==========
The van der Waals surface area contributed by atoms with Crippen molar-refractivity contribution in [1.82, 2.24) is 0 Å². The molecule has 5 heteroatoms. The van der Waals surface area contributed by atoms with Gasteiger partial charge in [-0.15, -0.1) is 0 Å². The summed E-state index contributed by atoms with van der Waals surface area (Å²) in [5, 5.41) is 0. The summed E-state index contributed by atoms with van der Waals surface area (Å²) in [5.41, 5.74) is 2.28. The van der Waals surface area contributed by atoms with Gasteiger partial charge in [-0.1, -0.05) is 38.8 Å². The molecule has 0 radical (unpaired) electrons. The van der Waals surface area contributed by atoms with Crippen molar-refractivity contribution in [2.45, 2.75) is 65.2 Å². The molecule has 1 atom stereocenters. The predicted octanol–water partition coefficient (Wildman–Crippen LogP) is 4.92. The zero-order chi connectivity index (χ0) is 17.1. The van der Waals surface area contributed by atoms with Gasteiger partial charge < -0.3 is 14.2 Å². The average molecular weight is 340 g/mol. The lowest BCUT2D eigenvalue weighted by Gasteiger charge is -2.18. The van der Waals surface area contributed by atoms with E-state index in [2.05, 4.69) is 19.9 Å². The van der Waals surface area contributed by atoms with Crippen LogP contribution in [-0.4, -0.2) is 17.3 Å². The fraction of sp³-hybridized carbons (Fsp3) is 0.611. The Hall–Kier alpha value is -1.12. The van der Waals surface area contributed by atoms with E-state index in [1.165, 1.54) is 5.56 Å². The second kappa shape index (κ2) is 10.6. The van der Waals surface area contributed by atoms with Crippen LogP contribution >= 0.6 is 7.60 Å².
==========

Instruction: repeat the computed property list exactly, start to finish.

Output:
The van der Waals surface area contributed by atoms with Crippen molar-refractivity contribution in [1.82, 2.24) is 0 Å². The molecule has 5 heteroatoms. The van der Waals surface area contributed by atoms with Gasteiger partial charge in [-0.15, -0.1) is 0 Å². The summed E-state index contributed by atoms with van der Waals surface area (Å²) in [5, 5.41) is 0. The summed E-state index contributed by atoms with van der Waals surface area (Å²) in [5.41, 5.74) is 2.28. The van der Waals surface area contributed by atoms with Gasteiger partial charge in [-0.1, -0.05) is 38.8 Å². The molecule has 0 radical (unpaired) electrons. The van der Waals surface area contributed by atoms with Crippen molar-refractivity contribution in [2.45, 2.75) is 65.2 Å². The molecule has 1 atom stereocenters. The predicted octanol–water partition coefficient (Wildman–Crippen LogP) is 4.92. The zero-order chi connectivity index (χ0) is 17.1. The van der Waals surface area contributed by atoms with Gasteiger partial charge < -0.3 is 14.2 Å². The average molecular weight is 340 g/mol. The lowest BCUT2D eigenvalue weighted by Gasteiger charge is -2.18. The van der Waals surface area contributed by atoms with E-state index in [2.05, 4.69) is 19.9 Å². The van der Waals surface area contributed by atoms with Crippen LogP contribution in [-0.4, -0.2) is 17.3 Å². The fraction of sp³-hybridized carbons (Fsp3) is 0.611. The Hall–Kier alpha value is -1.12. The van der Waals surface area contributed by atoms with E-state index in [1.165, 1.54) is 5.56 Å². The second kappa shape index (κ2) is 10.6. The van der Waals surface area contributed by atoms with Crippen LogP contribution >= 0.6 is 7.60 Å².